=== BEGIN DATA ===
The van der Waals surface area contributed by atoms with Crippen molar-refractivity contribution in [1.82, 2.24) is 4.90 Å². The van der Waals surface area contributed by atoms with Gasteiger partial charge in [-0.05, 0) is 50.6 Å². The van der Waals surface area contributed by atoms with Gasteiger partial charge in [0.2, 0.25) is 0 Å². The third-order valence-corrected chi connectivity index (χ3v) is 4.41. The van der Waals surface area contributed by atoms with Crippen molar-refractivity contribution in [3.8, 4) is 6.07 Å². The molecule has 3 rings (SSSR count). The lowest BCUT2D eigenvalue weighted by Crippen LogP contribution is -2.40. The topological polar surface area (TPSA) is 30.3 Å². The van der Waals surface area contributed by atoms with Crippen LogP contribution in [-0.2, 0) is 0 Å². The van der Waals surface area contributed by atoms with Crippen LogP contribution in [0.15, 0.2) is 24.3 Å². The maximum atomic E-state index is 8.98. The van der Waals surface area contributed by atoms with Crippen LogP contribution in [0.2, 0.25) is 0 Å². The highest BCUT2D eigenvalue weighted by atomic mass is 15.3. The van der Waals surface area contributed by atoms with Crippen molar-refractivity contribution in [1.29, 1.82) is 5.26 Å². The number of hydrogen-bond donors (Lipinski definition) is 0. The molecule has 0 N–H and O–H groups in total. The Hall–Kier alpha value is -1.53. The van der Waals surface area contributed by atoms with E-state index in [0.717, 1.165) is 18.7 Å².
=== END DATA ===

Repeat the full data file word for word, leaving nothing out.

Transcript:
The van der Waals surface area contributed by atoms with Crippen molar-refractivity contribution in [1.82, 2.24) is 4.90 Å². The van der Waals surface area contributed by atoms with Gasteiger partial charge in [-0.05, 0) is 50.6 Å². The van der Waals surface area contributed by atoms with Gasteiger partial charge in [0.2, 0.25) is 0 Å². The third-order valence-corrected chi connectivity index (χ3v) is 4.41. The van der Waals surface area contributed by atoms with Crippen molar-refractivity contribution in [3.8, 4) is 6.07 Å². The molecule has 3 rings (SSSR count). The lowest BCUT2D eigenvalue weighted by Crippen LogP contribution is -2.40. The topological polar surface area (TPSA) is 30.3 Å². The van der Waals surface area contributed by atoms with Crippen LogP contribution in [-0.2, 0) is 0 Å². The van der Waals surface area contributed by atoms with Crippen LogP contribution in [0.15, 0.2) is 24.3 Å². The maximum atomic E-state index is 8.98. The van der Waals surface area contributed by atoms with Crippen LogP contribution in [0.2, 0.25) is 0 Å². The highest BCUT2D eigenvalue weighted by atomic mass is 15.3. The van der Waals surface area contributed by atoms with Crippen molar-refractivity contribution in [1.29, 1.82) is 5.26 Å². The number of hydrogen-bond donors (Lipinski definition) is 0. The molecule has 0 N–H and O–H groups in total. The Hall–Kier alpha value is -1.53. The van der Waals surface area contributed by atoms with E-state index in [0.717, 1.165) is 18.7 Å².